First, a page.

“Making weight” during military service is related to binge eating and eating pathology for veterans later in life
“Making weight” behaviors are unhealthy weight control strategies intended to reduce weight in an effort to meet weight requirements. This study aimed to examine a brief measure of making weight and to investigate the relationship between making weight and weight, binge eating, and eating pathology later in life.
Participants were veterans [N = 120, mean age 61.7, mean body mass index (BMI) 38.0, 89.2% male, 74.2% Caucasian] who were overweight/obese and seeking weight management treatment. Participants completed the making weight inventory (MWI), a measure of making weight behaviors engaged in during military service, and validated measures of eating behavior. Analyses compared participants who engaged in at least one making weight behavior (MWI+) versus those who did not (MWI−).
The MWI had good internal consistency. One-third of participants were MWI+ and two-thirds were MWI−. The most frequently reported behavior was excessive exercise, reported in one-quarter of the sample, followed by fasting/skipping meals, sauna/rubber suit, laxatives, diuretics, and vomiting. MWI+ participants were significantly more likely to be in a younger cohort of veterans, to be an ethnic/racial minority, and to engage in current maladaptive eating behaviors, including binge eating, vomiting, emotional eating, food addiction, and night eating, compared to the MWI− group. Groups did not differ on BMI.
One-third of veterans who were overweight/obese screened positive for engaging in making weight behaviors during military service. Findings provide evidence that efforts to “make weight” are related to binge eating and eating pathology later in life. Future research and clinical efforts should address how to best eliminate unhealthy weight control strategies in military service while also supporting healthy weight management efforts.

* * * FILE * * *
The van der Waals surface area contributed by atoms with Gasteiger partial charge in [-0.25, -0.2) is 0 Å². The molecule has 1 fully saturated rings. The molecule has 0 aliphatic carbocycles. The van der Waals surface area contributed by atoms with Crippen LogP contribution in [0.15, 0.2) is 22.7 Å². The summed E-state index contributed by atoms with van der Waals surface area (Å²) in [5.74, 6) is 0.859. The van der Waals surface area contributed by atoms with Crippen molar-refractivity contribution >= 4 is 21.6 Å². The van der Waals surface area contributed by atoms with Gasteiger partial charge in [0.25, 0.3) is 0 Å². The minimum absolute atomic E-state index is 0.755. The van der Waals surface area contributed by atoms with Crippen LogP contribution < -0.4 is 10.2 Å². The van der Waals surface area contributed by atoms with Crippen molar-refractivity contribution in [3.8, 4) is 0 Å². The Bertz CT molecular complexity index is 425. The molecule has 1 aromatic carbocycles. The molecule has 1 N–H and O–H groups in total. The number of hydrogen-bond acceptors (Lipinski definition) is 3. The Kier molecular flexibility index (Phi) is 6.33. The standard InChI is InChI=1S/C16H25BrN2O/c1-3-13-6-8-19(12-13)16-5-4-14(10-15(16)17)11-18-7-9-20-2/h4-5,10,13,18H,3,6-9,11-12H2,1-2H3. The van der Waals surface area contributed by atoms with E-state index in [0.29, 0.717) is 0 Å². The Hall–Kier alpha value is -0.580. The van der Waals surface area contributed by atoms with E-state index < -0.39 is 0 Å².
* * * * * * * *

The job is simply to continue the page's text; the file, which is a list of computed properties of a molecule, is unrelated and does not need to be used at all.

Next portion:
KeywordsMaking weight Military Veterans Obesity Eating disorders
This project was supported in part by the Veterans Affairs Health Services Research & Development (CIN 13-407) (HSR&D) Center of Innovation (COIN) Pain Research, Informatics, Multi-morbidities, and Education (PRIME) Center, West Haven, CT. The content of this research is solely the responsibility of the authors and does not necessarily represent the official views of the VA or the Veterans Health Administration.
Compliance with ethical standards
Conflict of interest
The authors declare that they have no conflict of interest.
All procedures performed in studies involving human participants were in accordance with the ethical standards of the institutional and/or national research committee (Human Studies Subcommittee at the VA Connecticut Healthcare System) and with the 1964 Helsinki Declaration and its later amendments or comparable ethical standards. This article does not contain any studies with animals performed by any of the authors.
Waiver of informed consent was granted by IRB at VA CT Healthcare System.
- 10.Vieweg WV et al (2006) Posttraumatic stress disorder in male military veterans with comorbid overweight and obesity: psychotropic, antihypertensive, and metabolic medications. Prim Care Companion J Clin Psychiatry 8(1):25–31. https://doi.org/10.4088/pcc.v08n0104 CrossRefPubMedPubMedCentralGoogle Scholar
- 24.Personnel, C.o.N. (2013) Separation by reason of Physical Fitness Assessment (PFA) failure. In: MILPERSMAN 1910-170, D.o.D. NavyGoogle Scholar
- 34.Spitzer R, Yanovski S, Marcus M (1993) The questionnaire on eating and weight patterns-revised (QEWP-R). New York State Psychiatric Institute, New YorkGoogle Scholar
- 38.Fairburn C, Cooper Z (1993) The eating disorder examination. In: Fairburn CG, Wilson GT (eds) Binge eating: nature, assessment and treatment. Guilford Press, New York, pp 317–360Google Scholar